It is not often that something I read in the medical research literature gives me goosebumps and an incredible urge to tell everyone I know about it (thank god for Twitter!). I had that feeling today when, after an article in this morning’s Guardian newspaper, I read two recent papers published by a Danish group of researchers led by Hanne Albert in the European Spine Journal (links below).
Infection and low back pain!?
The papers relate to the possibility of an infective cause in a sub-group of patients with chronic low back pain. This sub-group is those patients with Modic changes. Modic changes (MC) are bone oedema in the adjoining vertebra to one in which there is a disc herniation. MC are present in 46% of patents with chronic low back pain compared to 6% in the general population. MC can only be reliably detected using MR imaging. A number of previous studies have demonstrated the presence of bacteria especially Propionbacterium acnes (P. acnes) in disc nucleus tissue evacuated at surgery from patients with lumbar disc herniation.
The first paper Does nuclear tissue infected with bacteria following disc herniations lead to Modic changes in the adjacent vertebrae? reports on 61 patients who had nuclear disc material removed while undergoing surgery for chronic low back pain. Microbiological cultures were positive in 28 (46%) patients, of which 26/28 were anaerobic cultures, 2 (3%) aerobic and 4 (7%) mixed. In the discs with a nucleus with anaerobic bacteria present, 80% developed MC in the vertebrae adjacent to the previous disc herniation, compared to none in the aerobic group and 44% with negative cultures. They concluded that the occurrence of MCs in the vertebrae adjacent to a previously herniated disc may be due to oedema surrounding an infected disc.
How do intervetebral discs become infected?
Organisms such as P. acnes are commonly found in hair follicles in the skin and in the oral cavity. They frequently invade the circulatory system during tooth brushing where they do not present an immediate risk because the blood stream is an aerobic environment. When an intervertebral disc is herniated, nuclear material extrudes into the spinal canal. Within a short time, neocapillarisation begins in and around the extruded nucleus material, inflammation occurs and brings with it macrophages. So far so good – no debate about any of that.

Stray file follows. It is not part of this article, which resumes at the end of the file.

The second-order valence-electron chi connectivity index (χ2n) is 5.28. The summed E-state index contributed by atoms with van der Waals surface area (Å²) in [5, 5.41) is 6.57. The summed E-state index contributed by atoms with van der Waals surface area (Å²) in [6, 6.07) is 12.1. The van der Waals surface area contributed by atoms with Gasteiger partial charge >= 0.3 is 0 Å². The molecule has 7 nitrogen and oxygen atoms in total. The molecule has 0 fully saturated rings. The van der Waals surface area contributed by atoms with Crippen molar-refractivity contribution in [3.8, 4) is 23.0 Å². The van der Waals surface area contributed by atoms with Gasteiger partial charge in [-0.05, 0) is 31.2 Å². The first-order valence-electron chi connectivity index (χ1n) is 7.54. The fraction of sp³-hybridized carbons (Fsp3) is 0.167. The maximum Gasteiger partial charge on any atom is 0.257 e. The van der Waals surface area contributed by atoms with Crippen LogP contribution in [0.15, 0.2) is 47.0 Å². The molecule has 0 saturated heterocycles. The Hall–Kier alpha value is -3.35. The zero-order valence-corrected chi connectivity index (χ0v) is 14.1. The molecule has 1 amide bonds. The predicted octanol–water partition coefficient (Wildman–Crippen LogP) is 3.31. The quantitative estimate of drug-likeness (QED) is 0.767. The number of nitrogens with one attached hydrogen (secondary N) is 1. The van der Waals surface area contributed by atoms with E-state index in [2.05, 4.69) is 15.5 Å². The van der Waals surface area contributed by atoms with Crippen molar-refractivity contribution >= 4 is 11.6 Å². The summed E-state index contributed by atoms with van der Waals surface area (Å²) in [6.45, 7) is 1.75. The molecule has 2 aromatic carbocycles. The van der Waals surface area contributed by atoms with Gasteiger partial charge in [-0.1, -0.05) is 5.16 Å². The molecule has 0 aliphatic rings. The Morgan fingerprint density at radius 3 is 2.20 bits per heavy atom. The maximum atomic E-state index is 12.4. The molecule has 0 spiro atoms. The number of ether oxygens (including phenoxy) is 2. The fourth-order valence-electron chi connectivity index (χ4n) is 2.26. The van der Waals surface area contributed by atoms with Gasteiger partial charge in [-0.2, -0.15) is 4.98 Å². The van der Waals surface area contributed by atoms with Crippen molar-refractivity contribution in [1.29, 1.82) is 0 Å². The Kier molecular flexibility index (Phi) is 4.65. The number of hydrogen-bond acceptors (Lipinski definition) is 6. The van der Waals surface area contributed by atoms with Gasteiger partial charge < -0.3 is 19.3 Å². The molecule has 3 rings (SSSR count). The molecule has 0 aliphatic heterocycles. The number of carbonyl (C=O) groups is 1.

The innovation of the authors is their proposal that avascular and thus anaerobic disc provides an ideal environment for these anaerobic bacteria to flourish. In this setting, anaerobic bacteria that are normally inconsequential (low virulent) may enter the disc and give rise to a slowly developing infection.
Local inflammation in the adjacent bone (MC Type 1) may be a secondary effect due to cytokine production or microbial metabolites (e.g. propionic acid) entering the vertebrae through normal disc nutrition. P. acnes is known from the skin to trigger an adjacent inflammatory response. P. acnes cannot multiply in the highly vascular aerobic bone and are therefore not present where the MC occur.
All good in theory but what about an RCT?
The second paper is entitled Antibiotic treatment in patients with chronic low back pain and vertebral bone edema (Modic type 1 changes): a double-blind randomized clinical controlled trial of efficacy. this paper reports the efficacy of antibiotic treatment in this group of patients with MC lesions and chronic low back pain. This double blind RCT study examined 162 patients with chronic low back pain (> 6 months duration) occurring after a previous disc herniation AND who had MC changes in the vertebrae adjacent to the previous herniation. Subjects were randomised to either 100 days of antibiotic treatment (Bioclavid) of two different dosages or placebo. Outcomes were evaluated at baseline, end of treatment and at 1 year follow up.